The Navy has scuttled its plan to transfer 18,000 of its employes from leased offices in Northern Virginia to the Navy Yard in Southeast Washington, Sen. John W. Warner and Rep. Frank R. Wolf said yesterday.
The two Virginia Republicans, who have fought the plan for the past two years, declared that the proposal was "dead" after the Navy withdrew its request for moving funds from the fiscal 1984 budget.
Warner, who had helped place many of the offices in Arlington while he was Navy secretary in the Nixon administration, said he had "received assurances" from Navy Secretary John Lehman that the service would not pursue any further efforts to move. "We have done battle with this issue for the last time," Warner asserted.
Wolf, who represents Arlington, said the Navy's proposed move was "cumbersome, ill conceived" and an "ogre . . . I am delighted by the Navy's decision to kill it," he said.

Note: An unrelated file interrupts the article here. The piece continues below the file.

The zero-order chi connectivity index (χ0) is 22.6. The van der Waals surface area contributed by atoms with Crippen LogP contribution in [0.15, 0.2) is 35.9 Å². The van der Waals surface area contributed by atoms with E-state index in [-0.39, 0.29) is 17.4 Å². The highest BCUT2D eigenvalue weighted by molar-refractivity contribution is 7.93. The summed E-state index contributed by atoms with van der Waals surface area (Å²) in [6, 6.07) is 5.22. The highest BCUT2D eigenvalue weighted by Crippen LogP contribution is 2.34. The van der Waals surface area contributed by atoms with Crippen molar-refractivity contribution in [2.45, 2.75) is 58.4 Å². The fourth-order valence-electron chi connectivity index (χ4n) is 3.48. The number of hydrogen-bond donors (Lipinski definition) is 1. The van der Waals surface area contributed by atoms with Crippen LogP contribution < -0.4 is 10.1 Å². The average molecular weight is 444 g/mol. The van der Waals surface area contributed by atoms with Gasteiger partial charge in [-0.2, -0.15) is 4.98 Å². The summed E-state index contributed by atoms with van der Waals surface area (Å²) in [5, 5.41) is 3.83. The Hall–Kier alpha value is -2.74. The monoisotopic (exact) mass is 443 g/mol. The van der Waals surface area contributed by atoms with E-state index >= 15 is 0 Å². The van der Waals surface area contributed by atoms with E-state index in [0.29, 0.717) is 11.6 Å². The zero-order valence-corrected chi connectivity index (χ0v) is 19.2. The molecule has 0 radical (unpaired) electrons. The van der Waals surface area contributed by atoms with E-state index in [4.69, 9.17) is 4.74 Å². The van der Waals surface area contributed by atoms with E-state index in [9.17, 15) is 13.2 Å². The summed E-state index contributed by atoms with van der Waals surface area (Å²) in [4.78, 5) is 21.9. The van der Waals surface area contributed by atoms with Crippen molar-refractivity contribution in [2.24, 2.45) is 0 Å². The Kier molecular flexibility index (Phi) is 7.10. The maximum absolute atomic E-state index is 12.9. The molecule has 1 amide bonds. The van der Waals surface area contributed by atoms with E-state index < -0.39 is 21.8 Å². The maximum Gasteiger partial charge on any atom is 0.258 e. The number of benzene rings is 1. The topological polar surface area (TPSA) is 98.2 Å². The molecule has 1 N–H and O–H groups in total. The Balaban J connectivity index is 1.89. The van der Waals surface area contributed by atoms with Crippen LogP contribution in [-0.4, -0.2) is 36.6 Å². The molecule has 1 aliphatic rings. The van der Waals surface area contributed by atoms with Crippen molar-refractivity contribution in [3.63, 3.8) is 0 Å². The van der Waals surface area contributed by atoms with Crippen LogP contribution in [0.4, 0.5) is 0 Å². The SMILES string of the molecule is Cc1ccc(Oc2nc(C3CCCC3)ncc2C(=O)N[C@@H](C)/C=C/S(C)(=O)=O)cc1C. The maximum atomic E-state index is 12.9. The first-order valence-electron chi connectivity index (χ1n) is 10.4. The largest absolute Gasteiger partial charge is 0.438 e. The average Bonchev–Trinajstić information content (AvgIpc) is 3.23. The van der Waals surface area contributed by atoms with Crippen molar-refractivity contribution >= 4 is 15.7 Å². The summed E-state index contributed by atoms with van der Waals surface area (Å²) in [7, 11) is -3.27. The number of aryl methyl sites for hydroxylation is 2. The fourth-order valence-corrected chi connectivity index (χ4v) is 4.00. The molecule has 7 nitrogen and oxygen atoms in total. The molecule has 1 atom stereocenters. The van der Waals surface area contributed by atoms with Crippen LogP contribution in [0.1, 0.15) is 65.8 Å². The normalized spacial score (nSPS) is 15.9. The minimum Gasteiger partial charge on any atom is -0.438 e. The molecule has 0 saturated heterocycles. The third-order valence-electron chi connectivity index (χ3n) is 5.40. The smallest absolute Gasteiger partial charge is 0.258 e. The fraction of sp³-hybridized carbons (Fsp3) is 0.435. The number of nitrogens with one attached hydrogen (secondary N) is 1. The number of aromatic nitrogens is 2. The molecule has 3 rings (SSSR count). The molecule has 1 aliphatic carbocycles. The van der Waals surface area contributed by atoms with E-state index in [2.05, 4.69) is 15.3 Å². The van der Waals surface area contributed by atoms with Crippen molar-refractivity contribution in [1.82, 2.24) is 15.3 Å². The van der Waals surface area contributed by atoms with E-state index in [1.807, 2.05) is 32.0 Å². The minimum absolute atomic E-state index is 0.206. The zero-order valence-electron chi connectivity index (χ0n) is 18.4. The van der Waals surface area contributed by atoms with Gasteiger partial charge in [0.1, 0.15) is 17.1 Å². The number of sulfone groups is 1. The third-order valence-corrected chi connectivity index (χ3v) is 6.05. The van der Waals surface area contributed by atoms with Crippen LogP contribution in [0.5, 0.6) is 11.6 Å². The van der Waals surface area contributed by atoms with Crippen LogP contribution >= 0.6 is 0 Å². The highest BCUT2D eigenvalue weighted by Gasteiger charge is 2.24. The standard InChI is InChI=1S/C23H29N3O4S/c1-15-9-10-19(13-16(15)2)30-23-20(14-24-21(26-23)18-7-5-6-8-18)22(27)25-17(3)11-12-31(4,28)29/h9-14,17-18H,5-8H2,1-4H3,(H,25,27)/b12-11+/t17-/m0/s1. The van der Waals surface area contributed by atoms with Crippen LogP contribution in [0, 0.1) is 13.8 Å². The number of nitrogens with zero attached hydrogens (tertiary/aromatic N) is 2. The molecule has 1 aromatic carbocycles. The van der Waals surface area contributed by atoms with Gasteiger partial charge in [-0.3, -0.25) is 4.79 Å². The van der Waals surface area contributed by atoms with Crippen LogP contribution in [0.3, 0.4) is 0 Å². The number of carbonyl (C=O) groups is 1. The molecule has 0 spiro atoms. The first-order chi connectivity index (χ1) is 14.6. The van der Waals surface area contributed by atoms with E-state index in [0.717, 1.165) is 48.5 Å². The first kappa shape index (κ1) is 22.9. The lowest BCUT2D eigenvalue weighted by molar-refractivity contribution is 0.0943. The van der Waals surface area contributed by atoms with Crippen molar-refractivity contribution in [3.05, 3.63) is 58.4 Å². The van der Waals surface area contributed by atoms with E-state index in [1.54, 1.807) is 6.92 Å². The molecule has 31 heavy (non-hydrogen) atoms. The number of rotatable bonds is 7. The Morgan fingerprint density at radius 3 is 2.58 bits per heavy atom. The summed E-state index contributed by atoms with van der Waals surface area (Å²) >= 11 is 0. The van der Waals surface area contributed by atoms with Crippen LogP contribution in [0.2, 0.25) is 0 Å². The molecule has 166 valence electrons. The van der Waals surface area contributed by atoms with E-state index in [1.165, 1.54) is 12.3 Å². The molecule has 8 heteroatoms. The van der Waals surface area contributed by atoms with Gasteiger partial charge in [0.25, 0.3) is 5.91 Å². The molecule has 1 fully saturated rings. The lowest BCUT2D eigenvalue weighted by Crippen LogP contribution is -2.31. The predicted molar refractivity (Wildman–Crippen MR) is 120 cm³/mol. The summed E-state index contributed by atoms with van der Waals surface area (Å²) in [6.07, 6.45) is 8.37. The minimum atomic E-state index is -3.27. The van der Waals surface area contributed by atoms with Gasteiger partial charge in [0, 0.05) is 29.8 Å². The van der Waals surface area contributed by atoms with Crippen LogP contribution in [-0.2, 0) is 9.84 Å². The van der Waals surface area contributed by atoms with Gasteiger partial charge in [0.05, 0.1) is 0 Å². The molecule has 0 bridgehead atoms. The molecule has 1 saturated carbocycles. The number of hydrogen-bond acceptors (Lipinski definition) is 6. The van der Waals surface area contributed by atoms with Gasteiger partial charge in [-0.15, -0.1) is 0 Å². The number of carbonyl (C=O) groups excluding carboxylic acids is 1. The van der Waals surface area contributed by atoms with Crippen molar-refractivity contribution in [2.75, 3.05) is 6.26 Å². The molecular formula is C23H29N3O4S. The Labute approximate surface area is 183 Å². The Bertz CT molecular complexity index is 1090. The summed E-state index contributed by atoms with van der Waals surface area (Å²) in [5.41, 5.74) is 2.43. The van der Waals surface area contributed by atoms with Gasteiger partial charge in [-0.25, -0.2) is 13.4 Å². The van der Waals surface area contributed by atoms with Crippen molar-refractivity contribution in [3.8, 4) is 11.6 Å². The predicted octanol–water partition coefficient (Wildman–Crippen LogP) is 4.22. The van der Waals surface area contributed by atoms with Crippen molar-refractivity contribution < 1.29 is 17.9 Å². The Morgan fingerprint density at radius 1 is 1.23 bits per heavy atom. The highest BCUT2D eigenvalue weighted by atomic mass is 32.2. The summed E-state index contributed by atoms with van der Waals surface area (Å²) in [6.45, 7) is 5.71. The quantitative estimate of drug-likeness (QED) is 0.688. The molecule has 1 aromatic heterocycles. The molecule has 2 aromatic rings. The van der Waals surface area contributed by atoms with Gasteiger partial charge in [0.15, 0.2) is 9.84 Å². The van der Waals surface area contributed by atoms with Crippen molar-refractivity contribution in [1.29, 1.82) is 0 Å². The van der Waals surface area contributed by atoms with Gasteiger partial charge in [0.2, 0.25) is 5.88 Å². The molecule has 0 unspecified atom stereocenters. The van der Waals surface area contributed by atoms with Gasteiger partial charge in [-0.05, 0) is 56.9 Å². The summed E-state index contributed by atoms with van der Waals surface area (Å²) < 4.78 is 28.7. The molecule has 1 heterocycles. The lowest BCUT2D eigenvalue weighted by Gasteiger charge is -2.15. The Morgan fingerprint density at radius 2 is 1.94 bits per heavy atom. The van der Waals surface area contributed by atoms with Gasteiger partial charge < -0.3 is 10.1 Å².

The move would have stripped Arlington of about 11 percent of the county's work force and left vacant nearly 2.4 million square feet of office space, most of it in Crystal City.
The Virginia congressional delegation torpedoed an authorization bill last August that would have eventually given the Navy $280 million over the next five years to consolidate personnel in Northern Virginia -- including 16,500 who work in Arlington -- into current or future Navy-owned facilities in the District.
The issue surfaced again Saturday when an Arlington County Board member said he and his colleagues had "every reason to believe the Navy is going to raise this issue again." The board then reiterated its opposition to the plan.
An analysis by the board's staff of a Navy environmental impact study of the move attacked the study as being "skewed and biased [in favor of the move] . . . [frequently] unsubstantiated and ill-conceived."